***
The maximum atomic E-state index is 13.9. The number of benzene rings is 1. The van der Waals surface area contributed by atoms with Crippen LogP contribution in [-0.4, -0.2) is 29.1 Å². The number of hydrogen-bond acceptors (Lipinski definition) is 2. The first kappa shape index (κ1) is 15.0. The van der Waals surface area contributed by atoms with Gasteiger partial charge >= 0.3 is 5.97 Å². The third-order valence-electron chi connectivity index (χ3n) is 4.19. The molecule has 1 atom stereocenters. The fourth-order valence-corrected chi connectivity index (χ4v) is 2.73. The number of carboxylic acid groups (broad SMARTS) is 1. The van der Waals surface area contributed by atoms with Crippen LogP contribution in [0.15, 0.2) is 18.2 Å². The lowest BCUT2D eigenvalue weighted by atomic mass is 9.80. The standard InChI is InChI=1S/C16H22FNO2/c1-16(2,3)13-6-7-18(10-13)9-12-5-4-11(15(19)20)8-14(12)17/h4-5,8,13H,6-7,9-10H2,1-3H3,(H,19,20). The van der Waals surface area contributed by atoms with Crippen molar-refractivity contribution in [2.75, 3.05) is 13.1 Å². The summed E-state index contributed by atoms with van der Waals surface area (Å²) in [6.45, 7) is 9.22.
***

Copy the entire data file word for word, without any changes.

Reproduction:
The maximum atomic E-state index is 13.9. The number of benzene rings is 1. The van der Waals surface area contributed by atoms with Crippen LogP contribution in [-0.4, -0.2) is 29.1 Å². The number of hydrogen-bond acceptors (Lipinski definition) is 2. The first kappa shape index (κ1) is 15.0. The van der Waals surface area contributed by atoms with Gasteiger partial charge >= 0.3 is 5.97 Å². The third-order valence-electron chi connectivity index (χ3n) is 4.19. The molecule has 1 atom stereocenters. The fourth-order valence-corrected chi connectivity index (χ4v) is 2.73. The number of carboxylic acid groups (broad SMARTS) is 1. The van der Waals surface area contributed by atoms with Crippen LogP contribution in [0.15, 0.2) is 18.2 Å². The lowest BCUT2D eigenvalue weighted by atomic mass is 9.80. The standard InChI is InChI=1S/C16H22FNO2/c1-16(2,3)13-6-7-18(10-13)9-12-5-4-11(15(19)20)8-14(12)17/h4-5,8,13H,6-7,9-10H2,1-3H3,(H,19,20). The van der Waals surface area contributed by atoms with Crippen molar-refractivity contribution in [2.75, 3.05) is 13.1 Å². The summed E-state index contributed by atoms with van der Waals surface area (Å²) in [6.45, 7) is 9.22.